This user expectation is something people increasingly bring with them to an outdoor setting. It is not enough to provide content - it must be customised, relevant content.

The limited user acceptance of QR codes to date partly reflects how these links typically direct the user to a generic web platform of no immediate relevance to them. It also relates to the fact that people used to have downloaded a QR code reader app in order to snap them.

Now with QR code reading functionality built into the camera on mobile devices, the capacity for these quick links to play a pivotal role in the user delivery platform is much enhanced.

We know for example the location where people are when they click a given code.

Making sure that we invest in a custom landing page that recognises not only the user's place in the landscape, but also their priority needs in this setting is essential.

The web app response outlined above allows us to deliver this within the standard cost envelope of a given interpretive sign project.

The final pillar underpinning this communication ecosystem is recognising that the days when people are prepared to be passive consumers of pre-packaged information presented to them by third party knowledge holders is over.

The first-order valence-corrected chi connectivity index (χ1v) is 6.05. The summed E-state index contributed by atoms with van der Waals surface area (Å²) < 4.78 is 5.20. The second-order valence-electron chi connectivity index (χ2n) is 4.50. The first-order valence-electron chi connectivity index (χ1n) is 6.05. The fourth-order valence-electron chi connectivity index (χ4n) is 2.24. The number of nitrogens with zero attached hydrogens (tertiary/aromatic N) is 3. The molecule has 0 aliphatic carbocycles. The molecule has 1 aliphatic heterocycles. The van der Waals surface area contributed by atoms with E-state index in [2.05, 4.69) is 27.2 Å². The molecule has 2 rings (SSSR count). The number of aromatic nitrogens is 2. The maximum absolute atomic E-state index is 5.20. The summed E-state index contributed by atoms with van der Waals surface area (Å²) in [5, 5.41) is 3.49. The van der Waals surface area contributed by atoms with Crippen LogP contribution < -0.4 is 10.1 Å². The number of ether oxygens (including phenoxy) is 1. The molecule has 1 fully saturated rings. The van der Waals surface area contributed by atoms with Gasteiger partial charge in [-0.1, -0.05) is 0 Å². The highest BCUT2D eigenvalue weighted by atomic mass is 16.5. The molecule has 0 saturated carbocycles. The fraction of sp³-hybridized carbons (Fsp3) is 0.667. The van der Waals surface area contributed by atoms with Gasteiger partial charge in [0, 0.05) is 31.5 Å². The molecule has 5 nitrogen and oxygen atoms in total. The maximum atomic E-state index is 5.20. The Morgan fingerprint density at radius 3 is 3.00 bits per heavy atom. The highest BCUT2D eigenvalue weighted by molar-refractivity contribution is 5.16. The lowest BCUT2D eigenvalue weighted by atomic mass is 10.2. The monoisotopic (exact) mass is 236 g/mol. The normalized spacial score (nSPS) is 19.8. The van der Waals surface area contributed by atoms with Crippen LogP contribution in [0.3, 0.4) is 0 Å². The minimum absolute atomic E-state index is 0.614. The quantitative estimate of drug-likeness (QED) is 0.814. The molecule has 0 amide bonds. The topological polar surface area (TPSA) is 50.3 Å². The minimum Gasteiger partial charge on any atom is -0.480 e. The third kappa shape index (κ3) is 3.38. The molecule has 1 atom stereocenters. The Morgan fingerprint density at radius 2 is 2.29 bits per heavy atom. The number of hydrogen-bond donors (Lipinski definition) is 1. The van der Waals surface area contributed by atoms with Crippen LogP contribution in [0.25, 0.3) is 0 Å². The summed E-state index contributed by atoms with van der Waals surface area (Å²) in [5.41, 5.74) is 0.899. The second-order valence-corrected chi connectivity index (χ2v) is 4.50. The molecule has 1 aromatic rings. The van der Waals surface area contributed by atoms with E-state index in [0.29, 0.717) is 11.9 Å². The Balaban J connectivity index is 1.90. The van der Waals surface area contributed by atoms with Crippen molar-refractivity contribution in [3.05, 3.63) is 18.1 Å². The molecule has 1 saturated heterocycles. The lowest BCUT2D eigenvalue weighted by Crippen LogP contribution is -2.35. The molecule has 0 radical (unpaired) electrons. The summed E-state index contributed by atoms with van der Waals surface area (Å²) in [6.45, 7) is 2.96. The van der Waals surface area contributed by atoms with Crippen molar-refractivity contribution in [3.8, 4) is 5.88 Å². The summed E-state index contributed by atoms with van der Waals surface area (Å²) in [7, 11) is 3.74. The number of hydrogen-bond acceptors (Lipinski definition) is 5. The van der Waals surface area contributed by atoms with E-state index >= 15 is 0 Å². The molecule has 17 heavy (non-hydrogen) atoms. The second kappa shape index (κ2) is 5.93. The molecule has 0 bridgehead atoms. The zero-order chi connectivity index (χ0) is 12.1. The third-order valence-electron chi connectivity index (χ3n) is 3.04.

Interpretation needs to embrace this new paradigm if it is to remain relevant in a post 2020 operating environment.

This does not mean rolling out the digital equivalent of the visitor centre "interactive" flap you had to lift in order to get access to a piece of information or view a display asset.

It requires the heavy lifting of generating the content resources that must underpin an information matrix capable of providing a meaningful array of choices for user engagement. This in turn emphasises the need to have a long term program of generating and enhancing content as a resource in its own right.

Packaging content together with an app envelope for example means that if the app is taken down the content is typically lost.

Assembling content in static html packages however means that it is a stand alone, cumulative resource capable of being deployed across an array of interfaces.

The ability of the user to access this information matrix is only enhanced by future technological developments, not threatened by them.

Prioritising content rather than coding, is the key to delivering future proof investments in digital ecosystems.